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How Technology is Making Fashion More Sustainable

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Regular contributor, Dakota Murphey, discusses how the rise of technology over the years has paved the way for brands and consumers to both live and buy more sustainably. Dakota has more than a decade of experience in business growth, working independently as a business consultant for a number of years.

In today’s day and age, we not only have devices that can access the internet at all times of the day from wherever you are in the world, but we also have cars that both run on electricity and can even be driven without the need for a driver.

This unprecedented rise in technology has affected industries of all shapes and sizes – from the construction industry to the pharmaceutical, finance and legal landscapes.

The same has also been true within the fashion industry, with more and more clothing brands being seen to utilise technological advances within their processes and ideologies. In doing so, this has also enabled many brands to work more sustainably, producing a variety of garments with much more of an eco-friendly conscience.

And this is something that is especially important today. After all, despite the coronavirus pandemic stealing all the headlines in recent times, climate change remains a pressing issue in dire need of addressing.

Not only are sea levels rising on a regular basis but deforestation is destroying the habitats of much of the world’s wildlife and atmospheric carbon dioxide levels are at their highest level for 800,000 years.

In other words, something needed to be done to stem the flow of climate change and, thanks to technology, it now can be.

In this article, we will take a detailed look at some of the ways in which technological advances have enabled the fashion industry to work more sustainably, highlighting some of the areas brands are looking to adopt both now and in the future.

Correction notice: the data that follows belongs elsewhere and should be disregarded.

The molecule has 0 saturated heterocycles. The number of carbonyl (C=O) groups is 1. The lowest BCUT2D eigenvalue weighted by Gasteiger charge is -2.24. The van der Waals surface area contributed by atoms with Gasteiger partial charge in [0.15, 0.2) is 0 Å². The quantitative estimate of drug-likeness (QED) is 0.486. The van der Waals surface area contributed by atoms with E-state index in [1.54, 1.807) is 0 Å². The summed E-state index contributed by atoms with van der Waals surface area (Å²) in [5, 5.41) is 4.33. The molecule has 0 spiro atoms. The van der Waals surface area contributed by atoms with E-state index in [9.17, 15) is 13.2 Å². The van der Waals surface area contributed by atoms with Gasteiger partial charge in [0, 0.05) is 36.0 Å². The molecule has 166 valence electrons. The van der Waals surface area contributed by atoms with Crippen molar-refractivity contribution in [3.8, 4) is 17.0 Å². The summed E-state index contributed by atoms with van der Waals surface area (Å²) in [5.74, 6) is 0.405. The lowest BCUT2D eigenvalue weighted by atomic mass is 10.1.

Automated fashion

The rise of fast fashion over the years has been one of the biggest contributing factors towards climate change, pumping vast amounts of waste into landfills and greenhouse gases into the atmosphere.

However, thanks to the rise of e-commerce and social commerce over the past ten years, consumer behaviour has now drastically changed, with many more people caring about where the clothes they buy are sourced from. This, in turn, has led many consumers to buy secondhand clothes, watches and accessories, often utilising postal repair, upcycling or preloved-based services in place of buying new products.

Because of this, many fashion brands are starting to adopt more of a ‘fashion on demand’ principle, only manufacturing clothes when they are actually ordered. This, in turn, helps keep batch production costs down, reduces the number of returns likely to happen and, ultimately, enables businesses to function with a more eco-friendly conscience.

Alternative textiles

The materials that are commonly used to create clothes often use large numbers of resources and biodegrade at an incredibly slow pace.

Each cotton shirt, for example, uses the same quantity of water to create as one person drinks in almost three years, while materials like nylon and polyester emit a variety of dangerous greenhouse gases into the atmosphere.

Because of this, many brands are consistently on the lookout for new ways to create clothes that utilise either recyclable or sustainably sourced alternative materials.

Designers like Stella McCartney, for instance, now use a wide range of innovative materials in their designs, including a bio-based fur that emits up to 63% fewer greenhouse gases than conventional synthetics.

Similarly, Piñatex – an eco-friendly alternative to leather – and muskin – a vegetable leather created from mushrooms – are two other forms of sustainable materials currently being used within the world of fashion.

Virtual dressing

In light of the pandemic, millions of people worldwide were left with no choice but to stay at home, turning to the internet to find new clothes.

This, in turn, left many of the world’s fitting rooms empty and led to the gradual adoption of ‘virtual dressing’ – a 3D technology designed to digitise the trying-on process, allowing users to determine how clothes will fit them with just a few clicks of a button.

By embracing this technology both during and after the pandemic, brands have since seen a 48% decrease in return rates, which has kept their carbon footprint substantially lower as a result.

It has also removed the need for consumers to pump harmful gases into the air by driving to the shops, enabling them to try and buy clothes from the comfort of their own homes.

Final thoughts…

The rise of technology over the years has paved the way for brands and consumers to both live and buy more sustainably – a consumer-based trend that is likely to only continue as time moves on.

Lydia Mageean Lydia Mageean has been part of the WhichPLM team for eight years now. She has a creative and media background, and is responsible for maintaining and updating our website content, liaising with advertisers, working on special projects like our PLM Project Pack, or our Annual Publications, and more.Joining mid-2013 as our Online Editor, she has since become WhichPLM’s Editor. In addition to taking on writing and interviewing responsibilities, Lydia has also become the primary point of contact for news, events, features and other aspects of our ever-growing online content library and tools.